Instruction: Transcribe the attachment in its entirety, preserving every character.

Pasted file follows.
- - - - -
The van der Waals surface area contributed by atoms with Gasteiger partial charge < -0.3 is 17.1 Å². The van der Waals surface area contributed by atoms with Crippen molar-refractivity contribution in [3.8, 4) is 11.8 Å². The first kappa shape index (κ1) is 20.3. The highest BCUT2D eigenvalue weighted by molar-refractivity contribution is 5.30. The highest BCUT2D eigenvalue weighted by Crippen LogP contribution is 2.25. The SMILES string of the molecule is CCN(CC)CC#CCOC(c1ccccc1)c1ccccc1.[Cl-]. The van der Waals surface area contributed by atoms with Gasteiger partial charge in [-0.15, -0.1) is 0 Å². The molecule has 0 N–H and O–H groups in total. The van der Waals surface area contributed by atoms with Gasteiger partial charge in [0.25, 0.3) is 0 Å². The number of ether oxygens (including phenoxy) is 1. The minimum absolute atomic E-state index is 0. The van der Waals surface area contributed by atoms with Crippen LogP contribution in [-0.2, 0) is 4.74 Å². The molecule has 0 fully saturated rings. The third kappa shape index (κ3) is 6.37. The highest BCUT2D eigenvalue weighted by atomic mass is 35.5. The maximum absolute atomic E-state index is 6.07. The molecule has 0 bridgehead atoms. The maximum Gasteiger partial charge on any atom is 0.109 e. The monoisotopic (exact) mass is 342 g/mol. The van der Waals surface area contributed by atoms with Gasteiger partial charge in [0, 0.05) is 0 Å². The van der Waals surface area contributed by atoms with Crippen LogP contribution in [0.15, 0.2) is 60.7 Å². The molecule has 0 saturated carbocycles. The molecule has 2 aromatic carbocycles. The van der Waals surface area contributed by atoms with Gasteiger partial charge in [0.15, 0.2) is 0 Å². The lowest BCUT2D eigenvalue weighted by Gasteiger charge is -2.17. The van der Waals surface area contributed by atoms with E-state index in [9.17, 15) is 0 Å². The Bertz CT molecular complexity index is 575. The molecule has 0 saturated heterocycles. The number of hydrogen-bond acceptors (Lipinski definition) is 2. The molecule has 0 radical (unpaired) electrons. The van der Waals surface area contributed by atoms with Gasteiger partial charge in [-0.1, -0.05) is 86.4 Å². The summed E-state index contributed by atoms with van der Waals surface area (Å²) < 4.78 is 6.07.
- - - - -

The van der Waals surface area contributed by atoms with Gasteiger partial charge < -0.3 is 17.1 Å². The van der Waals surface area contributed by atoms with Crippen molar-refractivity contribution in [3.8, 4) is 11.8 Å². The first kappa shape index (κ1) is 20.3. The highest BCUT2D eigenvalue weighted by molar-refractivity contribution is 5.30. The highest BCUT2D eigenvalue weighted by Crippen LogP contribution is 2.25. The SMILES string of the molecule is CCN(CC)CC#CCOC(c1ccccc1)c1ccccc1.[Cl-]. The van der Waals surface area contributed by atoms with Gasteiger partial charge in [-0.15, -0.1) is 0 Å². The molecule has 0 N–H and O–H groups in total. The van der Waals surface area contributed by atoms with Gasteiger partial charge in [0.25, 0.3) is 0 Å². The number of ether oxygens (including phenoxy) is 1. The minimum absolute atomic E-state index is 0. The van der Waals surface area contributed by atoms with Crippen LogP contribution in [-0.2, 0) is 4.74 Å². The molecule has 0 fully saturated rings. The third kappa shape index (κ3) is 6.37. The highest BCUT2D eigenvalue weighted by atomic mass is 35.5. The maximum absolute atomic E-state index is 6.07. The molecule has 0 bridgehead atoms. The maximum Gasteiger partial charge on any atom is 0.109 e. The monoisotopic (exact) mass is 342 g/mol. The van der Waals surface area contributed by atoms with Gasteiger partial charge in [0, 0.05) is 0 Å². The van der Waals surface area contributed by atoms with Crippen LogP contribution in [0.15, 0.2) is 60.7 Å². The molecule has 0 saturated carbocycles. The molecule has 2 aromatic carbocycles. The van der Waals surface area contributed by atoms with Gasteiger partial charge in [0.15, 0.2) is 0 Å². The lowest BCUT2D eigenvalue weighted by Gasteiger charge is -2.17. The van der Waals surface area contributed by atoms with E-state index in [9.17, 15) is 0 Å². The Bertz CT molecular complexity index is 575. The molecule has 0 saturated heterocycles. The number of hydrogen-bond acceptors (Lipinski definition) is 2. The molecule has 0 radical (unpaired) electrons. The van der Waals surface area contributed by atoms with Gasteiger partial charge in [-0.1, -0.05) is 86.4 Å². The summed E-state index contributed by atoms with van der Waals surface area (Å²) < 4.78 is 6.07.